Estimated read time: 3 minutes
Content marketing efforts of course are supposed to bring target audience members to us. That works when done well. For example, approximately 80% of my traffic on this blog now comes from search engines, meaning people who are searching for related topics and they end up here.
Others come from social, the email and also direct traffic-which often includes my outbound efforts. So content marketing authentic storytelling actually has a place in outbound marketing. Let me explain via a speaking example:
- I received an email from a conference aggregate website that speaking proposals were open for a specific conference.
- The conference and location sounded interesting enough so I sent in the proposal and included links to my speaking page and related blog posts.
- They reviewed my proposal and my supporting materials-so to speak.
People reading my speaking page before they call me get a good idea that I do charge and what my topics are and what I sound like-since there are speaking videos published.
They also get an idea of what I charge and some of my related topics that can be read via blog posts. I do occasionally have conferences mention to me how much they enjoyed a particular take on a topic or how a blog post caused them to think about something in a different way.
That’s of course always appreciated and also works on the client side. Prospects read my take on certain digital marketing strategies or related thoughts and then start making the decision on whether or not they want to work with me.
Every once in a while, a prospect will say that they don’t want to work with me because my strategies or two futuristic. Of course for us to stay on the cutting-edge we have to be somewhat forward thinking. But at the same time we have to produce in the moment. Of course, being public about your strategies and thought work in your discipline helps you connect exactly with the clients and partners that you actually want to work with.
And this is not a new tactic. I have used this for a number of years, and I try to keep it relevant and update it as necessary. So yes I send people my links to blog posts and related pages when it’s relevant. Or at least I think it’s relevant.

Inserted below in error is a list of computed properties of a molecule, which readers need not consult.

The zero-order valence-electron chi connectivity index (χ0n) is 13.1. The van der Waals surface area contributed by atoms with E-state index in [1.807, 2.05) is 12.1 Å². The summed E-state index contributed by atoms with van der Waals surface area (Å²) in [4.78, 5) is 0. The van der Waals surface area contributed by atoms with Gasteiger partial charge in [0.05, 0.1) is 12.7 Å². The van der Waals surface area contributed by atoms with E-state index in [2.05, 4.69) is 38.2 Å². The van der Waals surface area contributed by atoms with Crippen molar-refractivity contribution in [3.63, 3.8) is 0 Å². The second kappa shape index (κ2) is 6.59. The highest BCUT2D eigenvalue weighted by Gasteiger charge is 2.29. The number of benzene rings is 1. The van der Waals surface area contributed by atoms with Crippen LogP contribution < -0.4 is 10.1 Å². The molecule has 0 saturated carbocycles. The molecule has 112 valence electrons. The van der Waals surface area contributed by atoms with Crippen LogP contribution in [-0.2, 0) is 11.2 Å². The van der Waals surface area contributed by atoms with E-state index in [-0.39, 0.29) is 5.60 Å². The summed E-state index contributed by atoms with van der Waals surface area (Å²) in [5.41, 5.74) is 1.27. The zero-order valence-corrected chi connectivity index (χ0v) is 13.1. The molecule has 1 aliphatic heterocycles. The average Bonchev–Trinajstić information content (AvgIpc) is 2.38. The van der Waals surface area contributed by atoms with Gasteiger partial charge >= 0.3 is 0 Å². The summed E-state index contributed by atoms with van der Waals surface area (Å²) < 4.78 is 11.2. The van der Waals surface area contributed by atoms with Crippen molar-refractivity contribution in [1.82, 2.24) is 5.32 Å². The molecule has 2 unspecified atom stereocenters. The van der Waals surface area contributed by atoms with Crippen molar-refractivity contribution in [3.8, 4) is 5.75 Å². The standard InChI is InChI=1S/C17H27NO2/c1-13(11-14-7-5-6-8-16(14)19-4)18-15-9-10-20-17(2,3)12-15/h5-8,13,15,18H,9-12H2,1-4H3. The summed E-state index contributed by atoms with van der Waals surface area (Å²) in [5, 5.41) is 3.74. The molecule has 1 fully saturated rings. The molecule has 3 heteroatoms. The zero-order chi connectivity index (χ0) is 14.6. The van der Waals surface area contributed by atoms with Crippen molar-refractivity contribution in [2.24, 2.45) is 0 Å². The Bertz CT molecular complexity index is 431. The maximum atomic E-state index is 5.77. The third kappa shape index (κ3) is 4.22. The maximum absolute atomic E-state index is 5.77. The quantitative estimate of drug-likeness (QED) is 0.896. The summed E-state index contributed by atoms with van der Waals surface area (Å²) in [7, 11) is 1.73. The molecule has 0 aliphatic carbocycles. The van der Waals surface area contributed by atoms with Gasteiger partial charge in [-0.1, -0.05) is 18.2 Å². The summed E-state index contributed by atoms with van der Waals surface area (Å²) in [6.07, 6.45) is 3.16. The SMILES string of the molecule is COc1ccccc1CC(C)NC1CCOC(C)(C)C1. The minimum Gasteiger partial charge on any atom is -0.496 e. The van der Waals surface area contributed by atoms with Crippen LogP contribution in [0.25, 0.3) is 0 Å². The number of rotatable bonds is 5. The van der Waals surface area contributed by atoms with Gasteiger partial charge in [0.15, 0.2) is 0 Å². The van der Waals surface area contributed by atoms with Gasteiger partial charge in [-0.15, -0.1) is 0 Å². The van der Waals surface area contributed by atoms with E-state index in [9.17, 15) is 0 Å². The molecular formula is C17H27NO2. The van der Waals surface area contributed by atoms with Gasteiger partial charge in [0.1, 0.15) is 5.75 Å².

Sometimes I include relevant links in emails when I am simply communicating with people.
“Oh that’s interesting. I just blogged about that same topic a couple weeks ago. Here’s the link if you’re interested.”
And sometimes people, not usually the person in the discussion, argue that when you share links you’re just trying to get people to your site blah blah blah, but if the content really adds additional value why not share it? I don’t actually expect people to read it in depth-especially when it’s a link to a long piece, but at least it gives them the option and shows that you care.
Another interesting thing in my opinion about this mix is that a lot of leads still come in through outbound tactics. For example, I emailed somebody who is loosely connected to me because I think they might be interested in a particular service. They already know me and I’m sending them something else to potentially read and that is the tactic that actually pushes them further down the marketing funnel.
Maybe this entire strategy is also an example of that “building it and they will come” is not a tactic that actually works. You still have to build your content empire, for lack of a better term, but there are many different ways people will find it and people will use it. Make sure to use all of the tactics to build it.
But ultimately you have to create useful content to make the inbound and outbound mix and content marketing work.